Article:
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Electrical class pulls its weight … and then some

Joe R. Raup’s Electrical Construction Lab III–Industrial class took part in a memorable project on Monday, lending capable hands to ongoing renovation of the heating, ventilation & air conditioning lab in the Carl Building Technologies Center.

Raup (right) helps students stay on the winning side of a strenuous "tug of war."
Raup (right) helps students stay on the winning side of a strenuous “tug of war.”
Electrical students employ teamwork in a project of cross-curricular benefit to HVAC students.
Electrical students employ teamwork in a project of cross-curricular benefit to HVAC students.

“Students pulled in wire that is rated to carry 300 amps at 208 volts,” said Raup, a Penn College alumnus and instructor of electrical technology/occupations. “The length is approximately 170 feet from the source to the new lab area, and total weight of the wire is approximately 1,000 pounds. This is the first of three circuits of this size needed to meet the needs of the new HVAC lab.” (Supply chain issues will likely delay work with the remaining two circuits until at least spring, he added.)

It's a lot to unpack ... AND to unspool!
It’s a lot to unpack … AND to unspool!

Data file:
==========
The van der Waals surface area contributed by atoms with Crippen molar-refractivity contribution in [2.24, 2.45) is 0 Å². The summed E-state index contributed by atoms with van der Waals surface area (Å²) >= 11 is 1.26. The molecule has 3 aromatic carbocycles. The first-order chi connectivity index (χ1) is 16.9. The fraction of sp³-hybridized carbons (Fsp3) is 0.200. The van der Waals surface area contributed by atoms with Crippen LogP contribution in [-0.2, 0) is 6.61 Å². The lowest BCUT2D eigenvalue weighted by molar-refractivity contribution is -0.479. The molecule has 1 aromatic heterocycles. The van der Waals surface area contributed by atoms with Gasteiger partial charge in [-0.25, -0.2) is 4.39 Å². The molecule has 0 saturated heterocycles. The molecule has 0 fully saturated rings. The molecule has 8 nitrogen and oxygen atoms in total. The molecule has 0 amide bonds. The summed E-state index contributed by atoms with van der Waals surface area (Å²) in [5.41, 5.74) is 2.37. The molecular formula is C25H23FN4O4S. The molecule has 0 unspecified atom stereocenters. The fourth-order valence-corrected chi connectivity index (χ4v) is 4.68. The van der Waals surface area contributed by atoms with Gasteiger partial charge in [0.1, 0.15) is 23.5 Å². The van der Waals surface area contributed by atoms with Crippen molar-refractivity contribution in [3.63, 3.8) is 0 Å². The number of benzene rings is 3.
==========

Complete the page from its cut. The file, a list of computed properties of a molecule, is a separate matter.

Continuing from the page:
Involved in the wire pull were D’Angelo K. Batista, East Stroudsburg; Aidan J. Bedara, Hatboro, Jake M. Braucher, Mohrsville, Keegan A. Braund, Milan; Jacob Clewell, Saylorsburg; Brennen J. Dugan, Altoona; Thomas B. Lyons, Lewisburg; Kevin B. Mayson, Sharon Hill; Craig A. Seasholtz, Avis; and Holden Stiely, Elizabethville. Bedara and Mayson are enrolled in building automation engineering technology; the others are all electrical construction students.

Students collaborate on a peerless instructional opportunity – the kind that seem to happen quite often in Penn College's hands-on world.
Students collaborate on a peerless instructional opportunity – the kind that seem to happen quite often in Penn College’s hands-on world.

Also very helpful was Darrin S. Morse, instructor of electrical construction.

Photos by Stacey C. Hampton, assistant dean of industrial and computer technologies

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